Analog vs Digital

I’ve been thinking recently about the difference between the analog and the digital, in particular with reference to musical instruments. It seems to me that digital devices often lack a lot of the flexibility of their analog counterparts.

acoustic guitarConsider the guitar. To play it you press the strings against certain frets to select a chord and then strum to make a sound. Simple enough? Alright, but you can also slap the strings, or the body, or slide you fingers along the strings, or bend them as you play, or pluck the strings on the tuning head or… a host of other things. In the hands of an expert some quite remarkable sounds can be produced.

digital guitarNow consider the digital equivalent. There are buttons for each of the chords and a switch to strum. Sure, you can play a bunch of straight tunes, but a lot is missing. You can’t bend it. You can’t slap it. Or rather, you can, but it has no meaning in the digital world. You can do the things the designer intended you to do and that’s about it. And that’s kind of sad.

How do we make digital devices that can be manipulated as organically as an acoustic guitar? That don’t just offer you the choice of 69 different buttons to press, but which offer a rich space of possibilites for exploration. It’s not just a matter of turn buttons into sliders, it has something to do with emergent complexity. To some degree I think it fights against our notions of good design. We don’t want clearly labeled orthogonal functions, we want a complex realm of subtle interactions.

In the case of a guitar we can think of it at two levels. As a beginner we can think in terms of chords that are turned on and off by moving our fingers, and we can produce pleasing results by operating the instrument purely at this level, but it tends to be characterless.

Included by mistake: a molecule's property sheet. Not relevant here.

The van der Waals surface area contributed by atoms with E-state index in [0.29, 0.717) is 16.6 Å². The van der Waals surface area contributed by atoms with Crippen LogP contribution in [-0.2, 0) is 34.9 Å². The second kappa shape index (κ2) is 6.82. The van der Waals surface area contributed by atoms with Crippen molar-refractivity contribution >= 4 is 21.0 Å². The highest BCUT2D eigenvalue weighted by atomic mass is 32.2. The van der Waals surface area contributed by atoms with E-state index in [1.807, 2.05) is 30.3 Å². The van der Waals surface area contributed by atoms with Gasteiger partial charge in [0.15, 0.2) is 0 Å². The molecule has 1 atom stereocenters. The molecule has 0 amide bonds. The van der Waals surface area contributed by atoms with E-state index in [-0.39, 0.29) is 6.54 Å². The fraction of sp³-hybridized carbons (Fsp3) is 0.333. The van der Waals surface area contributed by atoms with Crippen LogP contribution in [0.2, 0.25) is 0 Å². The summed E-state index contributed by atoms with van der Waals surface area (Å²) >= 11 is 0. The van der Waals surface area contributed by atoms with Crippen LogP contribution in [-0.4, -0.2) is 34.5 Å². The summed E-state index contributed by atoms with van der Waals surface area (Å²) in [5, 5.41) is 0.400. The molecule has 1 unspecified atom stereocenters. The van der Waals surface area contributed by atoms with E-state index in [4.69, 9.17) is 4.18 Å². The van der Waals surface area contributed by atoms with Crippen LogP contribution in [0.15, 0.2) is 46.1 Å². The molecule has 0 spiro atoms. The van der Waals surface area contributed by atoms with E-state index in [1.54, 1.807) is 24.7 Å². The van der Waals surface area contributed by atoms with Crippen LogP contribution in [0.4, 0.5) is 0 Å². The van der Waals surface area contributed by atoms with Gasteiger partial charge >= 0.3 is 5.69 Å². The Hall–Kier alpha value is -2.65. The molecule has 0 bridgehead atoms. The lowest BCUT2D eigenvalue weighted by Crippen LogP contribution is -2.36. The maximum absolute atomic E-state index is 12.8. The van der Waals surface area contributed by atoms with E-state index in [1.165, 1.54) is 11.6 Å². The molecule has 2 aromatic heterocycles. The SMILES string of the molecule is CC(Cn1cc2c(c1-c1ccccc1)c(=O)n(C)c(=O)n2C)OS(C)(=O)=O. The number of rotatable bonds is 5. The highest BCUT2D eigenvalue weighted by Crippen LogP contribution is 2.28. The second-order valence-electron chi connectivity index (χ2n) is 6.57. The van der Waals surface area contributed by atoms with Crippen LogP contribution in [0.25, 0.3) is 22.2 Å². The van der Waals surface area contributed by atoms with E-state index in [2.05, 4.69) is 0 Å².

We also have access to the system at a lower level, in terms of the strings and the wood. By straying from the perfect fingering of the abstract level, we can begin to add character to our music. This extra control comes at a cost, there is much more room for error, but the freedom it provides is worth the price. If we want we can ignore the abstract level altogether and play the instrument in completely unconventional ways.

We can’t do the same thing with digital devices because the abstract interaction is the only level available to us. This is considered good design because it makes the device more easier to use and predictable, but it makes interaction feel much more sterile and, well, predictable.

I think the problem is somehow inherent in the nature of a digital device because the interface is kept separate from the implementation. Whereas on a guitar the interface and the implementation are one. Adding more knobs to our controllers isn’t going to change anything if the implementation remains hidden inside a black box.

Published in: on March 10, 2009 at 8:21 am  Comments (4)  
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4 CommentsLeave a comment

  1. What about The Guitar Zeroes?
    http://theguitarzeros.com/

    :B

  2. Are we talking about an acoustic guitar versus the Guitar Hero controller here? Because… well, a real electric guitar is most definitely going to sound different depending on how you manipulate it, every bit as much as an acoustic. An electric guitar is also as analog as an acoustic. (Electric does not necessarily or even usually mean digital, nor does acoustic necessarily mean analog.)